Today we're going to look into the ways in which our chosen languages offer other people's code modules for your delight and enjoyment. This is typically referred to as a language's package database and it is one of the many ways of getting hold of modules written by others without use of your operating system's package manager.


Perl is a very well established langauge and community. For a long time, the go-to place for Perl modules has been CPAN (The Comprehensive Perl Archive Network). Perl comes with a special module called CPAN which can be used to access the archive of modules without needing any other tooling. You can interact with it by running:

$ perl -MCPAN -eshell

Follow through the configuration, let it have a jolly good fiddle and then it'll let you search for and install perl modules on your computer.


Python's community went for a commandline tool rather than a REPL, and then being a super-special community they schismed a bit and so there's both pip and easy_install to choose from. You can install Python modules as simply as:

$ pip install <packagename>


Lua, having a much smaller and to some extent younger community around it has only managed to grow a single package manager. It is called luarocks and is closer in behaviour to pip than to CPAN.

$ luarocks install <packagename>

is all you need to get something installed for use with Lua.


Today's task is to become comfortable using the package managers of the languages of your choice. Learn how to install and remove packages, and how to search and retrieve information about different packages in the respective databases. Then think of something fun to play with, install those packages, and have a jolly good time coding with the libraries you didn't have to write yourselves.

Posted Wed Mar 23 12:00:09 2016 Tags:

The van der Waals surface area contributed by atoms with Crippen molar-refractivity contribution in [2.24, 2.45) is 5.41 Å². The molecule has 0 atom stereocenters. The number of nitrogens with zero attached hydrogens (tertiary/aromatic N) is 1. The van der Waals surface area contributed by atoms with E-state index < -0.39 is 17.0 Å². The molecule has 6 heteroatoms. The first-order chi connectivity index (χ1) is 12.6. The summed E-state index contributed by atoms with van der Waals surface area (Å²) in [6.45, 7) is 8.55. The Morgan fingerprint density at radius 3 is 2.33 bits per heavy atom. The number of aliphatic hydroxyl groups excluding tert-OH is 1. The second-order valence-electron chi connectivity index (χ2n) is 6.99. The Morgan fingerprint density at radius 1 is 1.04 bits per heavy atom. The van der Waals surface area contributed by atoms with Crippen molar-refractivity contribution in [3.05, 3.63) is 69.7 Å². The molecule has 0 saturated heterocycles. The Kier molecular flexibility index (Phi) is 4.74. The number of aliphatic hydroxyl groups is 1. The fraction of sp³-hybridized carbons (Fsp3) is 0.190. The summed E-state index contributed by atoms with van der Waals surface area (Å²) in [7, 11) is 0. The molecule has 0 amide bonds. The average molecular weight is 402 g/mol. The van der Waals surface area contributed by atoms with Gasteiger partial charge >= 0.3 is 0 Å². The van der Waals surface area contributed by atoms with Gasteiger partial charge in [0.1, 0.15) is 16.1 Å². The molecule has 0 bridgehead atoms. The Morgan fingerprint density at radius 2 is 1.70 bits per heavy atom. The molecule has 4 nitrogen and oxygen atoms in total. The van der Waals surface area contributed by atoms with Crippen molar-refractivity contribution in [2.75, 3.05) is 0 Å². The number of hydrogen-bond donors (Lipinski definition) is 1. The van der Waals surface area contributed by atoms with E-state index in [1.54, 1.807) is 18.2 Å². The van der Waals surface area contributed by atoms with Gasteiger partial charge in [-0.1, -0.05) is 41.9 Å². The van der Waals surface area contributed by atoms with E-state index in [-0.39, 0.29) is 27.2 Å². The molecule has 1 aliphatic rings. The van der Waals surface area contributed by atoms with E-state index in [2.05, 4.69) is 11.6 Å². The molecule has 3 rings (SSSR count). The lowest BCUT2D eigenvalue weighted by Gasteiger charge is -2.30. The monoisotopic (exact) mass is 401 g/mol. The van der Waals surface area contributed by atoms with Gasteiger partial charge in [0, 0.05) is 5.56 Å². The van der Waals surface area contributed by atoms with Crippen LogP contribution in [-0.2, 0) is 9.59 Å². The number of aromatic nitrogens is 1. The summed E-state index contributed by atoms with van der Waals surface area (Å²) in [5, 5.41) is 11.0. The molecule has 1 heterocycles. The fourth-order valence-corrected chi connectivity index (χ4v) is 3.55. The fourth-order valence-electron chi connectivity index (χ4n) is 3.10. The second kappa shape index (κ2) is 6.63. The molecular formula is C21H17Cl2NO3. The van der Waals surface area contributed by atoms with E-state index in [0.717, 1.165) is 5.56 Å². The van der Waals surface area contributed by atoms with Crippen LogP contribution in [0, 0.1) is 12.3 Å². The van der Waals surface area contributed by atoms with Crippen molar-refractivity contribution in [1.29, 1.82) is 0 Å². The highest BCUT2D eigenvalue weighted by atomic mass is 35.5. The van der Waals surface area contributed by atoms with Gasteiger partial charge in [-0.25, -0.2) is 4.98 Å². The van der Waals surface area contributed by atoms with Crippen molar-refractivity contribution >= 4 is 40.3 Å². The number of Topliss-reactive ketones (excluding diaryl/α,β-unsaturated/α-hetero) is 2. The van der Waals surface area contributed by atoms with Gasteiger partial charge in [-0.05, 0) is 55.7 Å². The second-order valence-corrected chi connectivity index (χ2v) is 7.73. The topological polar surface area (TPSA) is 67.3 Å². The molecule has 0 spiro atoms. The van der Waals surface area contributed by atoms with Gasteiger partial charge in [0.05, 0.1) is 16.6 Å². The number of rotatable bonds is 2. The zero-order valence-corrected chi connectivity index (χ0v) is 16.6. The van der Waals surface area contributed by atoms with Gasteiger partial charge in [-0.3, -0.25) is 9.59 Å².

How open-source can go wrong

There are a number of ways that Open-source projects can go wrong, where by "going wrong" I mean that it's not receiving bug reports and fixes, it's not seeing patch contributions, and it's not seeing improvement.

If it's a trivial piece of software, or is only intended for a very small niche (e.g. "me and my gaming group"), then that's fine, of course.

Here are some things that have gone wrong in projects I've worked with, which might draw a few parallels with the Truisms.

Nobody uses it

I've seen projects with nobody using them for a number of reasons:

  • It's hard to integrate it into a running system and use it. Maybe it needs some arcane systemd setup which isn't part of the default installation. Maybe it takes a lot of effort to get it to build and install properly.
  • It depends on another piece of software, which isn't finished yet.

There's no plan for improvements

Maybe the maintainer has minimal interest in this project, or is too busy with newer projects. If there's no community to pick up the slack, the project will flounder.

The maintainer isn't interested in contributions

If the maintainer is the only one making changes to the project, then the only fixes and improvements are what the maintainer is interested in. This can be a problem because development will occur more slowly, but is also a problem because the problems the maintainer sees are different from what inexperienced users see.

And finally

That's all the ways open-source can go wrong that I've personally experienced, doubtless there are many, many ways for open-source to go wrong, just like there are many ways for software to go wrong.

What ways have you seen open-source projects gone wrong?

Posted Wed Mar 30 11:00:06 2016